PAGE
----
While recently addressing the United Nations (UN) General Assembly in New York, the president of the Democratic Republic of the Congo (DRC), Félix Tshisekedi, demanded that the world body begin withdrawing its 18,000 troops from his country by December. This follows the ongoing expulsion of 13,000 UN peacekeepers from Mali by the military regime of Colonel Assimi Goïta, to be concluded by January 2024. In addition, the African Union (AU) continues the withdrawal of its 15,000 peacekeepers from Somalia due to the reluctance of Western government to continue funding the mission. These untimely departures will create further instability across large swathes of Africa’s Sahel, the Great Lakes, and the Horn of Africa. In the near future, peacekeepers will again be required to provide security in order to facilitate the negotiation of durable peace accords and help ensure their successful implementation.
Peacekeeping in Africa – where 84 per cent of UN peacekeepers are deployed – is facing a serious crisis due to an enduring paradox: African peacekeepers who are more willing to enforce peace are not provided the logistical and financial resources to do so, while better-equipped UN peacekeepers often refuse to undertake dangerous enforcement missions to protect populations at risk.
Four key reasons explain this situation. First, after the death of the popular Congolese prime minister, Patrice Lumumba, under the noses of a Western-dominated UN peacekeeping mission in 1961, many African governments opposed the deployment of its peacekeepers on their soil. Governments in Egypt, Burundi, Eritrea, Chad, and Sudan also expelled UN peacekeepers. It is, however, important not to throw the baby out with the bath water, as the world body has helped to restore peace and democratic rule to Namibia, Mozambique, and Sierra Leone.
Second, Africa remains replete with weak states that have often relapsed into conflict as a result of poor governance, lack of socio-economic development, and a failure by external actors to implement effective peacebuilding strategies by strengthening state institutions in sustainable ways.
The third explanation lies in the continuing weakness of fledgling African regional organizations like the AU, the Economic Community of West African States (ECOWAS), the Southern African Development Community (SADC), and the East African Community (EAC) which have all made enormous sacrifices for the cause of peace. ECOWAS lost over 1,500 soldiers in Liberia and Sierra Leone, while the mostly East African force in Somalia has lost over 3,500 peacekeepers. Related to these limitations is the internal fragility of regional powers like Nigeria and South Africa which had led past regional missions into Liberia, Sierra Leone, Burundi, and Darfur. Finally, the deployment of troops by external actors like France, the United States (U.S.), and Russian-backed Wagner mercenaries to Djibouti, Chad, Niger, Senegal, Mali, and Central African Republic (CAR) have often represented more self-interested meddling than efforts to strengthen Africa’s security architecture.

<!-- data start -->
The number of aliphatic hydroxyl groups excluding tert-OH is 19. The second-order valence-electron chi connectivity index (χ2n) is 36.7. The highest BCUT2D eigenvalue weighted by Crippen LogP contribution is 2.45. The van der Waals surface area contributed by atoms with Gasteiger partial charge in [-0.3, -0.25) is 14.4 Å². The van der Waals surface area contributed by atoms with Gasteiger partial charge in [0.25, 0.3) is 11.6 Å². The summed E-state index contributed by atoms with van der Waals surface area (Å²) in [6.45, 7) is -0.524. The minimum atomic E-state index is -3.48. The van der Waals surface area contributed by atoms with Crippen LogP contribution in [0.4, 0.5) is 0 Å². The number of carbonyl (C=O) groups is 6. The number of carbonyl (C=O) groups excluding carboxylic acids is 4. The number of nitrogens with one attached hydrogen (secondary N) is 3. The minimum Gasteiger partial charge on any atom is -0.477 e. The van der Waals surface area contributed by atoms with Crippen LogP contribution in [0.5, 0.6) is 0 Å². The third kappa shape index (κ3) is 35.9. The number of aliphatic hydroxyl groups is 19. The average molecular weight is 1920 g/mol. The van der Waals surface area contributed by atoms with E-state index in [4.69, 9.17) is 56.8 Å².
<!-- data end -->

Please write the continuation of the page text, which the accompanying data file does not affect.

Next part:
The largest UN troop-contributing countries like India, Pakistan, Bangladesh, and Nepal – like Western armies – also tend to refuse to deploy their troops to dangerous peace-enforcement missions. This has damaged the credibility of UN peacekeepers not just in Mali and the DRC, but also in South Sudan and CAR where Blue Helmets are widely perceived by local populations to be observing the slaughter and displacement of millions, rather than halting it. The fact that 80% of the $1 billion annual budgets of these large African missions go towards meeting the needs of sometimes lavish UN peacekeepers rather than rebuilding war-torn countries, creates further resentment among local populations.
Another of the rarely noted reasons for the hostility of African governments and citizens towards UN peacekeepers is that many Africans regard peacekeeping as a tool of parochial influence by France which has headed the UN Department of Peace Operations for the past 27 years. Paris has been accused of deploying self-interested missions to its former colonies like Mali, Côte d’Ivoire, CAR, and Chad. The decade-long French counter-terrorism operation in the Sahel also utterly failed to stem the Islamic State and al-Qaeda jihadist tide, leading to a loss of credibility among regional governments. French troops have now been expelled from bases in Mali, Burkina Faso, and Niger.
So, what is to be done to resolve Africa’s peacekeeping paradox?
First, African governments must promote genuine democratic governance and development in order to address the root causes of conflicts. The international donor community should generously support genuine democratic reformers in these efforts. Second, the UN must provide assessed contributions to support African regional bodies which continue to show more willingness to enforce peace on their own continent. Care should, however, be taken to ensure that an apartheid global security system not be created in which Africans disproportionately spill the blood in what should remain UN-led peace operations. Related to this is a third proposal: UN troop contributors must be prepared to risk the lives of their soldiers in international missions, shaping rather than kowtowing to domestic public opinion. Global solidarity requires that the goal of peacekeeping in Africa and elsewhere remains to achieve peace, not profit.
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